As was described above, it may be desirable to form a relatively thick stress nitride region on an integrated circuit field effect transistor because, for example, the performance of a P-channel device may increase in proportion to the thickness of the stress nitride layer. However, conventional HDP nitride layers and conventional PECVD stress nitride layers may produce voids that may adversely impact the performance and/or reliability of the field effect transistor.

In particular, FIG. 3 illustrates a relatively thick conformal layer of PECVD nitride 70′ that is deposited directly on an integrated circuit field effect transistor at a thickness of, for example, at least about 500 Å. As shown in FIG. 3, a void 300 may be created between adjacent insulated gates 30 as the distance between the adjacent gates 30 decreases, for example to below about 1.2 μm or less. This void 300 may impact the performance and/or reliability of the device. Moreover, as shown in FIG. 4, a thick HDP nitride layer 60′, for example at least about 500 Å thick, may produce foldover voids 400 in folding areas, where the horizontal and vertical surfaces meet. These foldover voids 400 may also adversely impact the reliability and/or performance of the integrated circuit field effect transistor.

In sharp contrast, by providing a desired thickness of a stress nitride layer using an HDP nitride layer as the first stress nitride layer 60 and a PECVD nitride layer as the second stress nitride layer 70 thereon, according to exemplary embodiments of the present invention, as illustrated, for example, in FIG. 2, relatively thick stress nitride structures (for example, at least about 600 Å thick) may be fabricated while reducing or eliminating the occurrence of voids 300) and/or 400. Stated differently, the HDP nitride layer may be sufficiently thick, such that the PECVD nitride layer that is deposited thereon has reduced or is free of voids between adjacent gates, bat may be sufficiently thin so as to reduce or avoid foldover voids therein.

Accordingly, various embodiments of the invention can provide HDP nitride and PECVD nitride, or non-conformal and conformal nitride, multi-layer, stress nitride structures. Relatively thick stress nitride structures, for example, of at least about 600 Å, may be provided, while reducing or eliminating the creation of voids which may undesirably impact the performance and/or reliability of the device. Highly compressive stress nitride structures with improved performance and/or reliability may thereby be provided.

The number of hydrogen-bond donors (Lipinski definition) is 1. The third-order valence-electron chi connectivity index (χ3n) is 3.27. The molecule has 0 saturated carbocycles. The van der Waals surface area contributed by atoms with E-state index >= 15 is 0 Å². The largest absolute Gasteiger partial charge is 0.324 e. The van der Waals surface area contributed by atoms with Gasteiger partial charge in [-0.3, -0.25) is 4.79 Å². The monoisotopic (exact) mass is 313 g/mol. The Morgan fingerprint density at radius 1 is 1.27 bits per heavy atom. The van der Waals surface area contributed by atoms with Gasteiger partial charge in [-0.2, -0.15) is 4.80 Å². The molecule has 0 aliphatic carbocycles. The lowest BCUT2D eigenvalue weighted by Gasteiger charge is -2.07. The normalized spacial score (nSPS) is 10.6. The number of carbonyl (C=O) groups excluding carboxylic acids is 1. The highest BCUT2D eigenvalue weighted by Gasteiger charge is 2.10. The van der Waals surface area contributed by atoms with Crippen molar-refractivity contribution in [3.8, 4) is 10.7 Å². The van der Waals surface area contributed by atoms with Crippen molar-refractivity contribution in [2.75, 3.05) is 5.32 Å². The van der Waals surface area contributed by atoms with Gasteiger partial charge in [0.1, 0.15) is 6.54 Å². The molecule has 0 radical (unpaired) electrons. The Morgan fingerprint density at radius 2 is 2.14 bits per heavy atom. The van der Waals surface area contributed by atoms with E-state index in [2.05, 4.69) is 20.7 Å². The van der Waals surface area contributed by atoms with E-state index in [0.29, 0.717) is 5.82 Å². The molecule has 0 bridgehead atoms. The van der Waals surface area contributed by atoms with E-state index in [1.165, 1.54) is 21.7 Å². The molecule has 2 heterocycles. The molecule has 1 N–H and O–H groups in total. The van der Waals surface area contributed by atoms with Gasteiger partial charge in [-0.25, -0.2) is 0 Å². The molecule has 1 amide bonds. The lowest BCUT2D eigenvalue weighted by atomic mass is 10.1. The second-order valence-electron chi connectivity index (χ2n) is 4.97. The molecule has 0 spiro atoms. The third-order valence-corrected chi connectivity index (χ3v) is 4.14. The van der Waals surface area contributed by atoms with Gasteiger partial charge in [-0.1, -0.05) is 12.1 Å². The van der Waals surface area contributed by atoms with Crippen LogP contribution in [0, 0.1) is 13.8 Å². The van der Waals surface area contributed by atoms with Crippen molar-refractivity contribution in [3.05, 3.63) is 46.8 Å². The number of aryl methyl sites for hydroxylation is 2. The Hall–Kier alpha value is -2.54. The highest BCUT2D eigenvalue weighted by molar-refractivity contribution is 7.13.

In the drawings and specification, there have been disclosed embodiments of the invention and, although specific terms are employed, they are used in a generic and descriptive sense only and not for purposes of limitation, the scope of the invention being set forth in the following claims.

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US8466044Aug 5, 2009Jun 18, 2013Sandisk 3D LlcMemory cell that includes a carbon-based memory element and methods forming the same
US8569730May 13, 2009Oct 29, 2013Sandisk 3D LlcCarbon-based interface layer for a memory device and methods of forming the same
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Classifications
U.S. Classification438/199, 438/197, 438/586, 438/791
International ClassificationH01L21/469, H01L21/8234, H01L21/336, H01L21/3205, H01L21/4763, H01L21/8238
Cooperative ClassificationH01L21/823864, H01L21/823807, H01L21/823425, H01L21/823412, H01L21/823468, H01L29/7843
European ClassificationH01L29/78R2, H01L21/8234C, H01L21/8238C, H01L21/8234D2, H01L21/8234S, H01L21/8238S
Legal Events
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Mar 14, 2013FPAYFee payment
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Oct 18, 2006ASAssignment
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Effective date: 20060313
Mar 21, 2006ASAssignment
Owner name: INTERNATIONAL BUSINESS MACHINES CORPORATION, NEW Y
Free format text: ASSIGNMENT OF ASSIGNORS INTEREST;ASSIGNOR:YANG, DAEWON;REEL/FRAME:017670/0169
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Nov 2, 2005ASAssignment
Owner name: SAMSUNG ELECTRONICS CO., LTD., KOREA, REPUBLIC OF
Free format text: ASSIGNMENT OF ASSIGNORS INTEREST;ASSIGNORS:KIM, JUNJUNG;PARK, JAE-EUN;KU, JA-HUM;REEL/FRAME:017192/0523
Effective date: 20051027